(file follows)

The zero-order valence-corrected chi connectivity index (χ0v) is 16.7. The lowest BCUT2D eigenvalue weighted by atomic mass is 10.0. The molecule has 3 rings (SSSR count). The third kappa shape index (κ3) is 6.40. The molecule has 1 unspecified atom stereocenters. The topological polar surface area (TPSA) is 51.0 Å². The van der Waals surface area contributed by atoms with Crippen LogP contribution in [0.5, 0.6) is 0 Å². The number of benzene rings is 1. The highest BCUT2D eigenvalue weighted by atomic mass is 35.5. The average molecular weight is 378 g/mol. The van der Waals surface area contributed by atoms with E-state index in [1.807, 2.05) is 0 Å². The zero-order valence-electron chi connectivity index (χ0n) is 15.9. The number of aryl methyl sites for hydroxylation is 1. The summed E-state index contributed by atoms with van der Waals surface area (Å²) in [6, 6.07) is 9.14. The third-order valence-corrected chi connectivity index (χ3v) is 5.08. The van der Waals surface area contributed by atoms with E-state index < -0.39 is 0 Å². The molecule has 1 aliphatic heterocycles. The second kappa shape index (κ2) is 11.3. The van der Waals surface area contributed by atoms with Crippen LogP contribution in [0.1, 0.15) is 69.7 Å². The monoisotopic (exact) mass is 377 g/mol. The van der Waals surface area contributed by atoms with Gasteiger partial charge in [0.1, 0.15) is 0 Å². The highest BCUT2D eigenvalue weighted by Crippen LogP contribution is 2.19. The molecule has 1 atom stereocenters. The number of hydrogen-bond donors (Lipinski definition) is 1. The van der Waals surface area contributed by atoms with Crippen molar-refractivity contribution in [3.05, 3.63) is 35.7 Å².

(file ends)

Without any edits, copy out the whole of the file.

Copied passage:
The zero-order valence-corrected chi connectivity index (χ0v) is 16.7. The lowest BCUT2D eigenvalue weighted by atomic mass is 10.0. The molecule has 3 rings (SSSR count). The third kappa shape index (κ3) is 6.40. The molecule has 1 unspecified atom stereocenters. The topological polar surface area (TPSA) is 51.0 Å². The van der Waals surface area contributed by atoms with Crippen LogP contribution in [0.5, 0.6) is 0 Å². The number of benzene rings is 1. The highest BCUT2D eigenvalue weighted by atomic mass is 35.5. The average molecular weight is 378 g/mol. The van der Waals surface area contributed by atoms with E-state index in [1.807, 2.05) is 0 Å². The zero-order valence-electron chi connectivity index (χ0n) is 15.9. The number of aryl methyl sites for hydroxylation is 1. The summed E-state index contributed by atoms with van der Waals surface area (Å²) in [6, 6.07) is 9.14. The third-order valence-corrected chi connectivity index (χ3v) is 5.08. The van der Waals surface area contributed by atoms with E-state index < -0.39 is 0 Å². The molecule has 1 aliphatic heterocycles. The second kappa shape index (κ2) is 11.3. The van der Waals surface area contributed by atoms with Crippen LogP contribution in [0.1, 0.15) is 69.7 Å². The monoisotopic (exact) mass is 377 g/mol. The van der Waals surface area contributed by atoms with Gasteiger partial charge in [0.1, 0.15) is 0 Å². The highest BCUT2D eigenvalue weighted by Crippen LogP contribution is 2.19. The molecule has 1 atom stereocenters. The number of hydrogen-bond donors (Lipinski definition) is 1. The van der Waals surface area contributed by atoms with Crippen molar-refractivity contribution in [3.05, 3.63) is 35.7 Å².